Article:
The ‘ffff’ sound and the importance of judging character

Tales from a Brussels Bar
The importance of judging character













Tam the barman suddenly exclaimed “ffff” – that was what started it. He was under pressure – it was a Honduran diplomat’s leaving party and a lively crowd was keeping the staff busy.

Tam had been trying to do something with the cash register. “It’s funny,” I thought. You know that a Brit is responsible when you hear the “ffff” sound – and you always know what it means. It means things are starting to go wrong, and that little task you thought was easy is turning out to be a real hassle.

In fact you could say it’s a sign of good character, I thought, though Tam would laugh if I told him so. Someone who uses the “ffff” sound rather than the uncensored expletive is probably sensitive to the feelings of family or other members of an older generation, to whom the “F” word is a serious epithet resorted to only in the most dire situations.

I thought of my father. Using that word was unthinkable to him – at worst it would be something like “bloody” or “ruddy”, words that you never hear these days. On one family occasion we’d had to warn one of the nephews who’d grown up with the “F” word at school, and didn’t even realise he was causing offence.

So full marks to you Tam, I thought, silently toasting him. Personal character is all too rare.

It was as if Maj had been reading my thoughts. He’d been talking to a smartly-dressed woman from the Honduran embassy, when he turned to me, saying, “You’d confirm that I’m a good judge of character, wouldn’t you?”

I spluttered. Facing Maj and the Honduran woman, I cudgelled my brain for a suitable reply. Maj probably was a reasonably good judge of character – but what was I really agreeing to here?

Fortunately, he was too impatient to wait for a reply. “It is difficult to judge people in Brussels,” he told the two of us, “because it’s such a cosmopolitan place. You have to be mentally flexible, to be well-travelled enough to understand a range of different cultures.”

“It’s an interactive thing,” he turned back to the Honduran lady. “I started talking to you here, not for any reason like wanting to start a relationship, but simply because I’m open to people and like talking to them, and sensed the same in you. It’s the kind of instant character judgement people make every day.”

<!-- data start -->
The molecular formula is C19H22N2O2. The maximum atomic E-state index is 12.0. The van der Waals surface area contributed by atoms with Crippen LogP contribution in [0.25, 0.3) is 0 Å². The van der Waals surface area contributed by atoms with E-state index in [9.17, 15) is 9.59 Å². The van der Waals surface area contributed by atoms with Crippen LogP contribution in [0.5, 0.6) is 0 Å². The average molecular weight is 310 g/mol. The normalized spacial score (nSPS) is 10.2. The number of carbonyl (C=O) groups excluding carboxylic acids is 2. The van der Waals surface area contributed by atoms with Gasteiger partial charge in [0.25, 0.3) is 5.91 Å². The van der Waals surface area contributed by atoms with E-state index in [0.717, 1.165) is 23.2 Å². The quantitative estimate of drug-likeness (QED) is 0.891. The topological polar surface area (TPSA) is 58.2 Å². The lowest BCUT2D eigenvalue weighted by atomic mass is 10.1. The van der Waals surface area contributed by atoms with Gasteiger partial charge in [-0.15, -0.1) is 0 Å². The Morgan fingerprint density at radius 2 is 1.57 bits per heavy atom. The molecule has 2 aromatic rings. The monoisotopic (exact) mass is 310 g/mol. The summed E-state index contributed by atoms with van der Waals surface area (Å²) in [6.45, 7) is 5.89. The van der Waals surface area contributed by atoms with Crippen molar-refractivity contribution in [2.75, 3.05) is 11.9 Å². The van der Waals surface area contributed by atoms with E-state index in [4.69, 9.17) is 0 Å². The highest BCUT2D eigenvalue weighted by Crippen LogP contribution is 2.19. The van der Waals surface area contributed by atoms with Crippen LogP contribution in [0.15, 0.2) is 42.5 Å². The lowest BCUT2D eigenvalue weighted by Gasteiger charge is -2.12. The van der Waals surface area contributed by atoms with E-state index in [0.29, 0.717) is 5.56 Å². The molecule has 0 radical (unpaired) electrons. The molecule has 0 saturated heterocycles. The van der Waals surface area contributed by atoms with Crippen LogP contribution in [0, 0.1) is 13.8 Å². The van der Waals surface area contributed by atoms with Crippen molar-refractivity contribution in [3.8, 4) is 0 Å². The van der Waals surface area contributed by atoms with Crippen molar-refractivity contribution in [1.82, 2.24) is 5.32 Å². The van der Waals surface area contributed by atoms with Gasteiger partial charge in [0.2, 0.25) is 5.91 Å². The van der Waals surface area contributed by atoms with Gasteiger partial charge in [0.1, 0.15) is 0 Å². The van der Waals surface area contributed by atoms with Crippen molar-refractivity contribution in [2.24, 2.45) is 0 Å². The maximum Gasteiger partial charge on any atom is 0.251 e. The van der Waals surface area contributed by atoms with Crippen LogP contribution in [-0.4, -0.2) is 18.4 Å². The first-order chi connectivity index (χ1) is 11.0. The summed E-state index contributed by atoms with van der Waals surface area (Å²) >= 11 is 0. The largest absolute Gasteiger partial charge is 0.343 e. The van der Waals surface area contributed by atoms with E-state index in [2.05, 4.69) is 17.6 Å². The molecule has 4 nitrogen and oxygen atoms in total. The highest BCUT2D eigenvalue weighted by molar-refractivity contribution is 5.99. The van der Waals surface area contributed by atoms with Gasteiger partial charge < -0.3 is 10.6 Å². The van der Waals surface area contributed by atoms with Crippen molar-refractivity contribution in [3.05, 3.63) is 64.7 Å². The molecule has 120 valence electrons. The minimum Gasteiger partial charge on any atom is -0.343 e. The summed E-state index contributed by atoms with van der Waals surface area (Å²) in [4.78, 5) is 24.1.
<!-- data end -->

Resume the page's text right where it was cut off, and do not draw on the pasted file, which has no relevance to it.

I turned back to my beer. Maj probably is a pretty good judge of character, I thought, even if he has to tell everyone so. As for the “open” thing and chatting to people, it wasn’t really my forte. If all the world is a stage, I thought, give me a job as a stage hand.

But Maj had been mind-reading again! “It’s easy,” he said, including me into the conversation again. “you just have to keep plugging away. ”

“I sometimes meet people in bars who are insufferable,” he went on. I gazed into my glass thoughtfully. “But you have to keep sifting through the sand to find the nuggets of gold.”

The Honduran woman was looking at him with an admiring gleam in her eye. Maj caught her look, and added hastily, “Of course I’m married, with children and probably grandchildren soon – I just enjoy talking to people.”

She looked away, and I sighed to myself. “So many mistaken connections in the world,” I thought, signalling to Tam for another beer. Life, it seems, is made up of a succession of near-misses. It was a wonder that good people managed to find each other at all and establish settled relationships.

Maj was still reading my mind. The Honduran woman left, and he turned to me looking slightly sheepish. “I might like talking,” he said to me, “but I know which side my bread is buttered. I’d never leave Nita and the kids.”

“After all,“ he continued, “judging character is one thing – but sometimes you need to have good character yourself as well!”

Well said Maj, I thought, as Tam raised his glass to us from across the bar. Here’s to personal character.

© Philip Hunt, 2010.

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